The fact is, there are islands in Belize AT sea level, with Mayan ruins on them. Think about it. What exactly does this mean? Does it mean that the sea level hasn’t risen in thousands of years? Or does it mean that the island grew in elevation with the sea level?

    So if we take George’s figure of 1.5 inches per year and also take into consideration the tide naturally moves in and out every single day by 8 inches PLUS the high month or two out of the year that it varies naturally by an additional 8 inches. I believe that an island naturally adjusts to the height of the sea. I’m sorry but I still look at this from a real-world, man on the ground perspective. I’m not a scientist (one could probably tear up my rather simple observations) but simple logic has always served me well enough. An island is an island for a reason. I have no idea why, but the earth moved things in such a way that the island was created, and it continues this movement to this very day. Movies like “The Day After Tomorrow” are not realistic. A permanent wall of water will not wash in and wipe everything out. If I’m wrong, I’ll happily eat my words, but not till after I finish paddling back to shore!!!

    On a side note, many people worry that hurricanes are a big threat to islands. And of course they are, but the vision conjured in their head is that the island itself will be washed away. This just isn’t a realistic fear. I suppose it’s statistically possible for an island somewhere to be wiped off the map but the chances are so remote that it’s unreasonable to even worry about it. Life and property ON the island is what should be worried about. Most people don’t realize that hurricanes and major tropical storms have a greater chance of growing an island than washing it away. Why is this? It’s because of storm surge (sea level rise under the storm system due to low atmospheric pressure). The higher sea level, plus the violent currents tend to pile sand and coral onto the islands. In some cases, HUGE piles. I can show this to you when you visit too (the result of Iris). When the storm passes, lots of islands have new sand or coral washed up on the island. Of course there can be massive erosion in other areas too, but my point is that the argument works both ways.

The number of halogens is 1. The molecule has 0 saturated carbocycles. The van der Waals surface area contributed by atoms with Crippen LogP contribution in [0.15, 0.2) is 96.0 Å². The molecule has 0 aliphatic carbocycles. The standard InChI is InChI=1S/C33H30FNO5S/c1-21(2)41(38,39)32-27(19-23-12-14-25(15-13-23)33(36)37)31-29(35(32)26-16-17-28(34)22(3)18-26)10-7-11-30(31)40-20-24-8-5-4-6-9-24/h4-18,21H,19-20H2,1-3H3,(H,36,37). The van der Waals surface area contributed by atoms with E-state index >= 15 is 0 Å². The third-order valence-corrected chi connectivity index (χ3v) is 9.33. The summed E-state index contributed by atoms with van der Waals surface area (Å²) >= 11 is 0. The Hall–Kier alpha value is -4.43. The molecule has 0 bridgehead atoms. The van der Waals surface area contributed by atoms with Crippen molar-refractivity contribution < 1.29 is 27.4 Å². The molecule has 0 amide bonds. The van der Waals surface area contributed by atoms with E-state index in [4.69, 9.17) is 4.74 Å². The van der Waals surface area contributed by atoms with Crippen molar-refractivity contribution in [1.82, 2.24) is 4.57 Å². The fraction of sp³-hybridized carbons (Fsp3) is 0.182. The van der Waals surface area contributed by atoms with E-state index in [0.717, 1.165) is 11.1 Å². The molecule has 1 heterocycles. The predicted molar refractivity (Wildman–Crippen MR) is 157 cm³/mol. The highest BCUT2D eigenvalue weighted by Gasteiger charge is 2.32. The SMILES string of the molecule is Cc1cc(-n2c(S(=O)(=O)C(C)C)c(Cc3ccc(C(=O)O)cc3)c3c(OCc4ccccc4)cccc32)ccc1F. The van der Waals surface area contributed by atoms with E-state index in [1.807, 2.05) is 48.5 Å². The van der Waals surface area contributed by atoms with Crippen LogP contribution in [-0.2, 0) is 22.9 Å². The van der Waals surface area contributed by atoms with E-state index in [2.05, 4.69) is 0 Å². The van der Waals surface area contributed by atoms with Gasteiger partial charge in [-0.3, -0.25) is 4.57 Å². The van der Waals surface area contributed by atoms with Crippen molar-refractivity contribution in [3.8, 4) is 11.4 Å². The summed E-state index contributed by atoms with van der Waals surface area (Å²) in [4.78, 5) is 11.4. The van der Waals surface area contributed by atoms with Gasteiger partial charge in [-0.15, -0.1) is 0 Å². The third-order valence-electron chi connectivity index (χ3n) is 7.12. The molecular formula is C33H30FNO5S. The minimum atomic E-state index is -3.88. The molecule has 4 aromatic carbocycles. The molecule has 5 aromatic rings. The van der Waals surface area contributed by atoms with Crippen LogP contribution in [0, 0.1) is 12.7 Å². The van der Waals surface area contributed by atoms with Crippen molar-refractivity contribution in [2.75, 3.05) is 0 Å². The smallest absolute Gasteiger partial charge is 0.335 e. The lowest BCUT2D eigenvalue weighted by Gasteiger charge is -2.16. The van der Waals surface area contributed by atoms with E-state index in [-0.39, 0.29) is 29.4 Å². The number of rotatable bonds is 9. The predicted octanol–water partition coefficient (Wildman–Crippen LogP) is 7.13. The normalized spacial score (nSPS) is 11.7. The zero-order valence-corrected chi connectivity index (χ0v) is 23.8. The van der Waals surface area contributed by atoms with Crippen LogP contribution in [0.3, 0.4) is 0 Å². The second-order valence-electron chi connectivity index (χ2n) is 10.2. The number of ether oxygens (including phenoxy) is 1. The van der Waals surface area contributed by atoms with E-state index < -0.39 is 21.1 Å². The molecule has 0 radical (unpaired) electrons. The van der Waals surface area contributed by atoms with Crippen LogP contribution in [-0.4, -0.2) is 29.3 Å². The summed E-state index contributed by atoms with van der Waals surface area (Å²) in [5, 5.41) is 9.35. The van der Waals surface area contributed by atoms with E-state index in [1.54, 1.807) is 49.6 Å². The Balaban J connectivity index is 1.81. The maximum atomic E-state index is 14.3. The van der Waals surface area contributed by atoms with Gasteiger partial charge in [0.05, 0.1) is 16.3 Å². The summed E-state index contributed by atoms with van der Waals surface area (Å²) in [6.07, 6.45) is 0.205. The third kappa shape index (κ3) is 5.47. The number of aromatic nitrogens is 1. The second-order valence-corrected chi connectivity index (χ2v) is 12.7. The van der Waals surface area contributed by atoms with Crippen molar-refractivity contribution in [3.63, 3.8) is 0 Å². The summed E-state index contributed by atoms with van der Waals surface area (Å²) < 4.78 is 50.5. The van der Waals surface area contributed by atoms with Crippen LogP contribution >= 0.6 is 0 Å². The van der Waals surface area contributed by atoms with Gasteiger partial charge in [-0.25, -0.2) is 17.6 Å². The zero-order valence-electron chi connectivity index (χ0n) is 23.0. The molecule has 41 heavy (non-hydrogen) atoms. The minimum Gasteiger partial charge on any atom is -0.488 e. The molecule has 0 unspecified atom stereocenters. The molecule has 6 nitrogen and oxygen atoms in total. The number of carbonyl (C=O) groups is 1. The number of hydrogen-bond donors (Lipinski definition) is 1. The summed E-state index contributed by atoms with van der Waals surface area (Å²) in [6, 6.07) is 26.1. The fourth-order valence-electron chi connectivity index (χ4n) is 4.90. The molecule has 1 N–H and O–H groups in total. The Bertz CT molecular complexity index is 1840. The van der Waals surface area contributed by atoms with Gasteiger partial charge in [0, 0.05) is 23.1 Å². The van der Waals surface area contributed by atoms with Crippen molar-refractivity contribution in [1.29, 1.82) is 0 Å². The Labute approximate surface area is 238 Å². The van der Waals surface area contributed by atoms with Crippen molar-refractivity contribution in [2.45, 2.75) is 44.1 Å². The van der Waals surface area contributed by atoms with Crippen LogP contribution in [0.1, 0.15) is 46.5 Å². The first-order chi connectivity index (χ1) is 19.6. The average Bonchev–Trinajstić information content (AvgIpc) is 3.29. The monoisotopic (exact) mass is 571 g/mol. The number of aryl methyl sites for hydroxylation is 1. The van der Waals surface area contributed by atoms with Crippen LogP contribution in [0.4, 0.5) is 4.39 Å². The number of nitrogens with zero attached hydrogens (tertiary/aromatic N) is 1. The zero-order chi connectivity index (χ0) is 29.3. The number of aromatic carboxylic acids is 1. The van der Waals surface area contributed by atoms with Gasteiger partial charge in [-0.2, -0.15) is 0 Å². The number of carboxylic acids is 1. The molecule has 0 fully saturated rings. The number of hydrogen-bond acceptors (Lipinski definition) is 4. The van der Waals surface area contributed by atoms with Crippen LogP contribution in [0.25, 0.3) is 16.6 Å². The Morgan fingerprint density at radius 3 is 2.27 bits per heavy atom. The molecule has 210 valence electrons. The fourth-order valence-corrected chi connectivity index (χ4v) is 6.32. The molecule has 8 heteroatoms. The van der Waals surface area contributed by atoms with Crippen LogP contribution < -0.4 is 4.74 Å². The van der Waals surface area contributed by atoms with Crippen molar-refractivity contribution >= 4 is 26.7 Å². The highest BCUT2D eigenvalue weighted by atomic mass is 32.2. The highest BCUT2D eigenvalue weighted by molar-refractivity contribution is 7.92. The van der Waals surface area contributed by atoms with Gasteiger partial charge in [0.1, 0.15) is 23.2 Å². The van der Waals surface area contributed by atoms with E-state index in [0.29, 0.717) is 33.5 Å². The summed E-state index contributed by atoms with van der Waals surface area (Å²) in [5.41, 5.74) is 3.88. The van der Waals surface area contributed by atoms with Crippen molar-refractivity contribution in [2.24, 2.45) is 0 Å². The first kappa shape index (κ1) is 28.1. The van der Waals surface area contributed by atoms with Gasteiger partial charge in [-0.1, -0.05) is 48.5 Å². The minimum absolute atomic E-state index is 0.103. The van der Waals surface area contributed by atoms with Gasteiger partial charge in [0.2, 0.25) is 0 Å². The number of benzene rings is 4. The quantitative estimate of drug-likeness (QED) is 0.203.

Finally, consider natural tectonic plate movement. A few countries are naturally sinking and those are the countries we hear about. Except they say the seal level is rising, not that the land mass is sinking. We never hear about the countries who’s elevations are growing at a rate of over a millimeter per year, but it’s happening everywhere and more often than countries that are sinking. I know of islands with documented proof that they are raising 2mm per year in elevation due to tectonic plate shifts.

    All this long winded explanation to basically say that I agree with Stan’s comment and if global warming actually does raise the sea level, it’ll do it slowly and normal maintenance (that would be required anyway) will easily keep up with it. A smart thing to consider is once you own an island, to hire a caretaker. It’s one of the most sought after jobs in the country so you won’t have any problem finding a person to do it. Labor rates for that job are about $600-800 US per month. You can keep the caretaker busy in the long term doing beach maintenance where necessary.

    Well that’s about it. Maybe I’m a little off base but I don’t think so. I hope everyone can forgive me for being so opinionated on the issue. But I wanted to give all you my honest and unvarnished thoughts on it. Here is the REAL offensive part: This Blog is a benevolent dictatorship and I intend to keep it a blog with comments, but without real debate since its not a global warming debate forum! So I won’t allow the comments instigating it. Sorry guys this is for fun, nothing else. I know, it’s cowardly of me.

    Hey George, Thanks so much for visiting the site. and for the kind words. I hope I haven’t ticked you off by picking on you a little. Your comment was such a common one and something I talk about privately with clients all the time. We just disagree a little, thats all.

    Sorry Edmundas, you can’t buy the one tree island!


    Categories: Island Fun